Sterling Heights students mock George Floyd’s death in racist video

‘Shoot him in the head,’ white students exclaim as they aim water guns at a Black classmate

Sep 2, 2022 at 11:30 am
White students point water guns at a Black classmate in a video posted on Instagram and TikTok. - Instagram
White students point water guns at a Black classmate in a video posted on Instagram and TikTok.

A disturbing, racially offensive TikTok video that mocked the death of George Floyd has landed high school students in Sterling Heights in trouble.

The video, posted on Instagram and TikTok, begins with white ninth grade students at Adlai E. Stevenson High School laughing as they aim water guns at the head of a blindfolded Black student who is on his knees with his hands behind his back. A white student pushes the teen to the ground, and they pretend to kick him.

“Shoot him in the head!” they exclaim.

In the same video with a different setup, a white student aims a water gun at a Black student, and the teens yell several times, “Stop resisting.”

The students were at an off-campus football team breakfast.

The video caught the attention of Adlai E. Stevenson High School officials. In a statement to parents, Principal Kenneth L. Cucchi III says the video was inspired by a TikTok video “based on the tragic death of George Floyd.”

“The school is investigating this event to ensure that no other unacceptable behaviors have occurred in addition to this video,” Cucchi said. “Preliminary disciplinary actions have been taken and the ongoing investigation will determine final consequences.”

Cucchi said the school will use the video as a lesson to students about offensive social media posts.

“In a case where a diverse group of students involved make a poor choice — regardless if their stated intent was not to deliberately harm or antagonize others — the school will use it to help students understand why this is offensive and harmful to the social fabric of our community,” Cucchi said.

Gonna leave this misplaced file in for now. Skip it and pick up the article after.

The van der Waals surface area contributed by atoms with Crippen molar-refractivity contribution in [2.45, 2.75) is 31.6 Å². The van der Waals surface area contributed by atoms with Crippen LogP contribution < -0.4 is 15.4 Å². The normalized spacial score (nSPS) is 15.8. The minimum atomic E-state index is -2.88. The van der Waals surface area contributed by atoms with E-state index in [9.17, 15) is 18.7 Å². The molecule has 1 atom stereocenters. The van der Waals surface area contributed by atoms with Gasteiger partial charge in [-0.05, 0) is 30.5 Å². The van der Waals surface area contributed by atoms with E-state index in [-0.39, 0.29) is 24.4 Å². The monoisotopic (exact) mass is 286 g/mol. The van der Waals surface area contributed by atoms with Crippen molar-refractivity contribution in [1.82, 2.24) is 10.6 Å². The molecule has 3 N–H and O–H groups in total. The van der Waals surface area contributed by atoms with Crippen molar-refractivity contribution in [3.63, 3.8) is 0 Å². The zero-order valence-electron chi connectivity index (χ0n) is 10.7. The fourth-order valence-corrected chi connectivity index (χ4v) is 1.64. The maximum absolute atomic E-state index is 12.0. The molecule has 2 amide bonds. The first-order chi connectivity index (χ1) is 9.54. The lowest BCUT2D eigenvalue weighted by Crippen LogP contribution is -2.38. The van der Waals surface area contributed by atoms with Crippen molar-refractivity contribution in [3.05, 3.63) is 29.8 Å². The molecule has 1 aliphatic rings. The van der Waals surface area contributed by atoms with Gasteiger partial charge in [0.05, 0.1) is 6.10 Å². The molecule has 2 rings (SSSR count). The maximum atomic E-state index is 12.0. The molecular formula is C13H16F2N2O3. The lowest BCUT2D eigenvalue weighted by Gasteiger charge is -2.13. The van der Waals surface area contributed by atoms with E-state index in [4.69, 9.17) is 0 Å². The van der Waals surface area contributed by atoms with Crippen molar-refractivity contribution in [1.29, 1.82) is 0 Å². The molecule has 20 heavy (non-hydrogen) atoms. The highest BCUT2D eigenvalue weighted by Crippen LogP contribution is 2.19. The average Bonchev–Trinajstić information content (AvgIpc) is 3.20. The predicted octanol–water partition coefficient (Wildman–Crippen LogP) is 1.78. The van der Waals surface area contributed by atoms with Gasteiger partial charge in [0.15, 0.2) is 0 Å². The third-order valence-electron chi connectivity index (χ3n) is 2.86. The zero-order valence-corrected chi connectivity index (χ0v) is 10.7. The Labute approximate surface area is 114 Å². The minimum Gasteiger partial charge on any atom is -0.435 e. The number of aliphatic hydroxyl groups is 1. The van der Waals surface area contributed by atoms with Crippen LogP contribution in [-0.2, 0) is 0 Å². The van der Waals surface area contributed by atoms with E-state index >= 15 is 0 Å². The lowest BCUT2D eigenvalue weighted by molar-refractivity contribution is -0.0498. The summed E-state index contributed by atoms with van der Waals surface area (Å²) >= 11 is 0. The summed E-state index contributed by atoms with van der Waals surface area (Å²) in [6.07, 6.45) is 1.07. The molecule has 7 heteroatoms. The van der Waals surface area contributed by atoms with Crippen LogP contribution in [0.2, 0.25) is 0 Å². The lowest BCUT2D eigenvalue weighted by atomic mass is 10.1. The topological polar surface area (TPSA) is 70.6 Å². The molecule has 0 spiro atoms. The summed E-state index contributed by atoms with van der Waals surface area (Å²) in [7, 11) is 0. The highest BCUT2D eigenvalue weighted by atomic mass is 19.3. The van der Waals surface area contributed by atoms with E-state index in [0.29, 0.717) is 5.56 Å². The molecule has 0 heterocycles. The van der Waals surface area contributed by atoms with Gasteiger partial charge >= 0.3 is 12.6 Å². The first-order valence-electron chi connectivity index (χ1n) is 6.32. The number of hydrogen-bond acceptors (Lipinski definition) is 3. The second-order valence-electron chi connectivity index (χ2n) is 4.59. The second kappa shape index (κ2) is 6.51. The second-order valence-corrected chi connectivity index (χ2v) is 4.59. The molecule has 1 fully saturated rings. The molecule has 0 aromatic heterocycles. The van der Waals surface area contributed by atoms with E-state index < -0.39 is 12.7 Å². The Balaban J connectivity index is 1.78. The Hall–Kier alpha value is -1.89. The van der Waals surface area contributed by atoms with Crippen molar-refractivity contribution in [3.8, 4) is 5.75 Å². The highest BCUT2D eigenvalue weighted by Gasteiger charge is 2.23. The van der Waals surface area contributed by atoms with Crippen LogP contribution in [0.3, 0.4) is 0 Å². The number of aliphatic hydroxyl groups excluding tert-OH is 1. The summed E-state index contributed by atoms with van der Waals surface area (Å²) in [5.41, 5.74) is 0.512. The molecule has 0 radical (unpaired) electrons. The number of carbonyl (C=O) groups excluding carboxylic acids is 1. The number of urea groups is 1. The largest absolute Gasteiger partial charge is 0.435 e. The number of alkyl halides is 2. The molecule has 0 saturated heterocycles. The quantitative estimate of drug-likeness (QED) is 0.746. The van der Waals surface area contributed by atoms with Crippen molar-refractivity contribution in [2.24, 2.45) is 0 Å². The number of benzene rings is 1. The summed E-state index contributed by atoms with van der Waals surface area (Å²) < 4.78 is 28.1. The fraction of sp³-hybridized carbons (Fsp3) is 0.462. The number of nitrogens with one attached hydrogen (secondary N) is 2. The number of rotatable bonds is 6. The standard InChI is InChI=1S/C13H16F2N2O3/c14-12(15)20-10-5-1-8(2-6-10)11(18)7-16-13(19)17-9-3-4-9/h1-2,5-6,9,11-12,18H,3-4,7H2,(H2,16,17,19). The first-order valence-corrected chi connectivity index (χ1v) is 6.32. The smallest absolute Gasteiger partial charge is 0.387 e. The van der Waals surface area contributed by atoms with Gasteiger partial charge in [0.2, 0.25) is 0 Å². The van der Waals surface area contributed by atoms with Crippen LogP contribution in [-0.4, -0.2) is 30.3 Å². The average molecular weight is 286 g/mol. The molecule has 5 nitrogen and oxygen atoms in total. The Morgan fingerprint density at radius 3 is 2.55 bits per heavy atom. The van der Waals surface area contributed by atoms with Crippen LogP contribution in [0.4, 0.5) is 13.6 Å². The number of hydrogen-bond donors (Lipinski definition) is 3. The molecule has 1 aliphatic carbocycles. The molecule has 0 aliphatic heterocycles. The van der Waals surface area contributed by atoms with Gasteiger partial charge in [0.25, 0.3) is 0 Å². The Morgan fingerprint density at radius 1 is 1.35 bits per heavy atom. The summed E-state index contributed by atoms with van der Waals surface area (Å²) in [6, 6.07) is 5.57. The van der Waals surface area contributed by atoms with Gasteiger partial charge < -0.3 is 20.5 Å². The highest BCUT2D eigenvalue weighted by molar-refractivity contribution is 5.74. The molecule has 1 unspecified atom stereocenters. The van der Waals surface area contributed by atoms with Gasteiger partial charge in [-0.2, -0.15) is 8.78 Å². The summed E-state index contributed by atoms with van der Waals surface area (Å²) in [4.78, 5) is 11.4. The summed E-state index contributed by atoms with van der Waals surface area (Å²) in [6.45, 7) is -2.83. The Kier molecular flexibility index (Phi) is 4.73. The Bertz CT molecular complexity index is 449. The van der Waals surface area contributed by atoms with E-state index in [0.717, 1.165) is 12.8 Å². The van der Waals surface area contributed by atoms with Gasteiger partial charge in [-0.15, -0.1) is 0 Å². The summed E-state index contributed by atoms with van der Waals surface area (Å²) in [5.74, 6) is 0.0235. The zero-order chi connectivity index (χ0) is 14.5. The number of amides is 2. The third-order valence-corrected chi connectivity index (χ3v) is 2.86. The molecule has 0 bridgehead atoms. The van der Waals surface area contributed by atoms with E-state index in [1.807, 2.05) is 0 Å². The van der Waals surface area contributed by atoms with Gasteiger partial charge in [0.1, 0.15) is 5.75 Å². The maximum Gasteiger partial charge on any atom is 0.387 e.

“There will continue to be discussion with the coaches and adults involved to ensure that there is appropriate supervision at sponsored and non-sponsored events that involve sports teams, other students, and the staff,” he added. “With the start of a new year, our coaches and various athletic teams will be discussing what it means to treat all individuals with respect and engage in responsible social media conduct. We want to reinforce that students need to think twice before filming or posting content.”

Discrimination is common at the high school, according to a petition started by a Black student who calls on Cucchi to take action.

“The amount of homophobia, transphobia, misogyny, and racism that is in Stevenson High school and the Utica Community School district in general is so terrifying,” the petition states. “As a minority in this school/district I feel extremely unsafe at a place that is supposed to make me feel safe everyday.”

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